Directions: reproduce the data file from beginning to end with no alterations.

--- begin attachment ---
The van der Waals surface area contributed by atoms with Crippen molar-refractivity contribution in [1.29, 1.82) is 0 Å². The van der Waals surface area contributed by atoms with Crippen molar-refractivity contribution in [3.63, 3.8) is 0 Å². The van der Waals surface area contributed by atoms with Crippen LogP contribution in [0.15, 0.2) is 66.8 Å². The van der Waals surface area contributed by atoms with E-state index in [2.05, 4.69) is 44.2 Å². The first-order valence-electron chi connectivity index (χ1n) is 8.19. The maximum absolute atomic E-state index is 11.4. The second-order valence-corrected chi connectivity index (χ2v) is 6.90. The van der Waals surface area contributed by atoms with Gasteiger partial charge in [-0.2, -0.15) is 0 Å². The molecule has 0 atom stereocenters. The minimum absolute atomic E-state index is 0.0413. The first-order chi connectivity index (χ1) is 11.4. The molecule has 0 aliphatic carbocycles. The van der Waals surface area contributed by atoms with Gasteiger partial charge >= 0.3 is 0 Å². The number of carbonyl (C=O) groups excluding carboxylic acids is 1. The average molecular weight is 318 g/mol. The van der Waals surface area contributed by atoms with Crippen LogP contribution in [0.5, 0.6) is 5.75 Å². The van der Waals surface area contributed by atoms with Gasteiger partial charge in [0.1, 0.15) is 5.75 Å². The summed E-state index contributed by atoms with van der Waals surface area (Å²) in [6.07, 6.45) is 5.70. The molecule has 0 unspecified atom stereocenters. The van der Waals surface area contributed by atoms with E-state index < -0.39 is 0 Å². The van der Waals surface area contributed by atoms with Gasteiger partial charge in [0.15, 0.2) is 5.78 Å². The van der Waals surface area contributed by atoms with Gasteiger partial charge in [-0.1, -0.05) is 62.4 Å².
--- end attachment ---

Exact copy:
The van der Waals surface area contributed by atoms with Crippen molar-refractivity contribution in [1.29, 1.82) is 0 Å². The van der Waals surface area contributed by atoms with Crippen molar-refractivity contribution in [3.63, 3.8) is 0 Å². The van der Waals surface area contributed by atoms with Crippen LogP contribution in [0.15, 0.2) is 66.8 Å². The van der Waals surface area contributed by atoms with E-state index in [2.05, 4.69) is 44.2 Å². The first-order valence-electron chi connectivity index (χ1n) is 8.19. The maximum absolute atomic E-state index is 11.4. The second-order valence-corrected chi connectivity index (χ2v) is 6.90. The van der Waals surface area contributed by atoms with Gasteiger partial charge in [-0.2, -0.15) is 0 Å². The molecule has 0 atom stereocenters. The minimum absolute atomic E-state index is 0.0413. The first-order chi connectivity index (χ1) is 11.4. The molecule has 0 aliphatic carbocycles. The van der Waals surface area contributed by atoms with Gasteiger partial charge >= 0.3 is 0 Å². The number of carbonyl (C=O) groups excluding carboxylic acids is 1. The average molecular weight is 318 g/mol. The van der Waals surface area contributed by atoms with Crippen LogP contribution in [0.5, 0.6) is 5.75 Å². The van der Waals surface area contributed by atoms with Gasteiger partial charge in [0.1, 0.15) is 5.75 Å². The summed E-state index contributed by atoms with van der Waals surface area (Å²) in [6.07, 6.45) is 5.70. The molecule has 0 unspecified atom stereocenters. The van der Waals surface area contributed by atoms with E-state index < -0.39 is 0 Å². The van der Waals surface area contributed by atoms with Gasteiger partial charge in [0.15, 0.2) is 5.78 Å². The van der Waals surface area contributed by atoms with Gasteiger partial charge in [-0.1, -0.05) is 62.4 Å².